15. Re: “Furthermore, Gothic does not appear to have been quite ‘Germanic’Huh? Explain, please?
    Also, what Bill Poser said. I’m afraid Scientific American can hardly be considered a keeper of the flame of accuracy in linguistics.”
    — Language Hat
    Hi, Ya’ll. Let me star out by saying that taxonomies in linguistics appear to be much the same as those in biology, botany or astronomy. While some classifications are certain others are not. I remember about 35 years ago when most scientitsts thought that the panda bear was closer related to the racoon than the bear. Now they’ve decided it is a member of the bear family (Ursidae). See following link if interested:
    I also remember about this same time (early 1970’s)that most anthropologists decided that Neanderthal was not a separate hominid species but merely a crude form of Homo Sapiens. Since that time, they have decided that he was a separate species again – Homo neanderthalensis . Bats were likewise put in the Primate family but have since then been taken out and put back into Vespertilionidae.
    Twenty five years ago, astronomers were pretty sure about what a “star” was, what a “planet” was and what a “moon (or satellite)” was but the discovery since then of so-called “brown dwarfs” and “Kuiper belt objects” to which Pluto and Charon may belong to makes them unsure.
    Many botanists and biologists now believe that everything in nature is on a continuum and that unfortunately, not all plants and animals on the earth can be neatly packaged into the old taxonomies first proposed by Charles Linaeus in the 18th century: phylum family, genus, species etc. Today, astronomers are more confused than ever about what constitutes a “planet’ though a few have said that they don’t consider it important to their work.
    In languages we encounter a similar phenomenon even though once again it may still not be a major problem for people doing work in this area like Mr. Poser.
    Nevertheless, the problem with classifying a language like Gothic as “Germanic”, pure and simple, is that Gothic shares numerous isoglosses and morpho-syntactical features with other Indo-European languages too outside the Germanic branch. For example, aqizi “ax” is just as close to Ancient Greek ‘axinê'”ax” as itis to the modern English word; nauths (need )is very close to Old Prussian nautei ” of / to the need”; hlaiba “bread” is actually closer to Russian khleb “bread” than modern English bread and German brot; bruth-faths “bridegroom” contains an element pats / pets also found in Tocharian and it means “husband.” (V. Orel 2003)and Alakjô “together” is a cognate with the Greek Ho laos opas “All the people” (Balg 1889). These examples are just the tip of the iceberg.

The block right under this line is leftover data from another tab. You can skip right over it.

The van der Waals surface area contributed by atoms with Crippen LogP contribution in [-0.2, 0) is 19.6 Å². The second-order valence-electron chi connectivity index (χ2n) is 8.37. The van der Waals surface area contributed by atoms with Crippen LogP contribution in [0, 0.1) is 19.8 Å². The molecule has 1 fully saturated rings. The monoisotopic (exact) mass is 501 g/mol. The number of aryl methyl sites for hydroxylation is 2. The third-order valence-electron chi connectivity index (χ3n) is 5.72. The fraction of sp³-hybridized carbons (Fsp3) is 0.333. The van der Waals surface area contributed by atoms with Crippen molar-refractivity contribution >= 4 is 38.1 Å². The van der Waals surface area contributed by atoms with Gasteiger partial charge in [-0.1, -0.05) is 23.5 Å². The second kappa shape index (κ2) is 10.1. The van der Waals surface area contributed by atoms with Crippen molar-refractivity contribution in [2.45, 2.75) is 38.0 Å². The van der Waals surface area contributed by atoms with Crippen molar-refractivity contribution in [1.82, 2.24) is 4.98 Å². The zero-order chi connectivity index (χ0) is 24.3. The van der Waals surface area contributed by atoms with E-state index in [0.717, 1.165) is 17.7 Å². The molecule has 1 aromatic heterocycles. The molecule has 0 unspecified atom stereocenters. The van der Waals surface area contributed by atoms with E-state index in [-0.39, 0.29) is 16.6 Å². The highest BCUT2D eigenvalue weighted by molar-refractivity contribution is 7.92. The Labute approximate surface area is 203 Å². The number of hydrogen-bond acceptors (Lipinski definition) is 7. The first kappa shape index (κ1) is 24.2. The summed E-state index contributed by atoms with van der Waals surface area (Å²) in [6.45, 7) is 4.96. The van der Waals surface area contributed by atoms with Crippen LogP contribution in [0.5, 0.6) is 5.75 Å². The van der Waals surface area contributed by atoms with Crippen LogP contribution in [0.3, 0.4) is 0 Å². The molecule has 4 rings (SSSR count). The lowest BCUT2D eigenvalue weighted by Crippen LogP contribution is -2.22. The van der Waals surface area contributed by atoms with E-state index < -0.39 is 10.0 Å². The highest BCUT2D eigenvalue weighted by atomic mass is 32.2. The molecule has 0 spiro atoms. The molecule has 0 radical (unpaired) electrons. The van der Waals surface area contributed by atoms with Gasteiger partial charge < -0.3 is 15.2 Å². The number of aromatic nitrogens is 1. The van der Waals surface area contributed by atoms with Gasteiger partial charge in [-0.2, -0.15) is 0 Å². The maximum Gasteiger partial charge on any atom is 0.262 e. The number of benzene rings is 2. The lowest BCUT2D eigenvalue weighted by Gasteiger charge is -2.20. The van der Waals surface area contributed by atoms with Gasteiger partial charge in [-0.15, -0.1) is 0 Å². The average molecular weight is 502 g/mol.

The same kinds of problems also exist with classifying Latin as “Italo-Celtic”; A few linguists even claim that it is different enough from Oscan and Umbrian that it shouldn’t even be classified as “Italic” but as an independent memeber of the Indo-European family much like Albanian, Greek and Armenian.
    Merritt Ruhlen has a reasonable hypothesis: If Africa was the cradle of mankind (the human race) as most anthropologists now believe, and that all humans in the world descend from a single woman in Africa(“Eve”) who lived about 150,000 years ago then somewhere back in time we all spoke a common language. Every language spoken in the world today is a descendent of this proto-human language.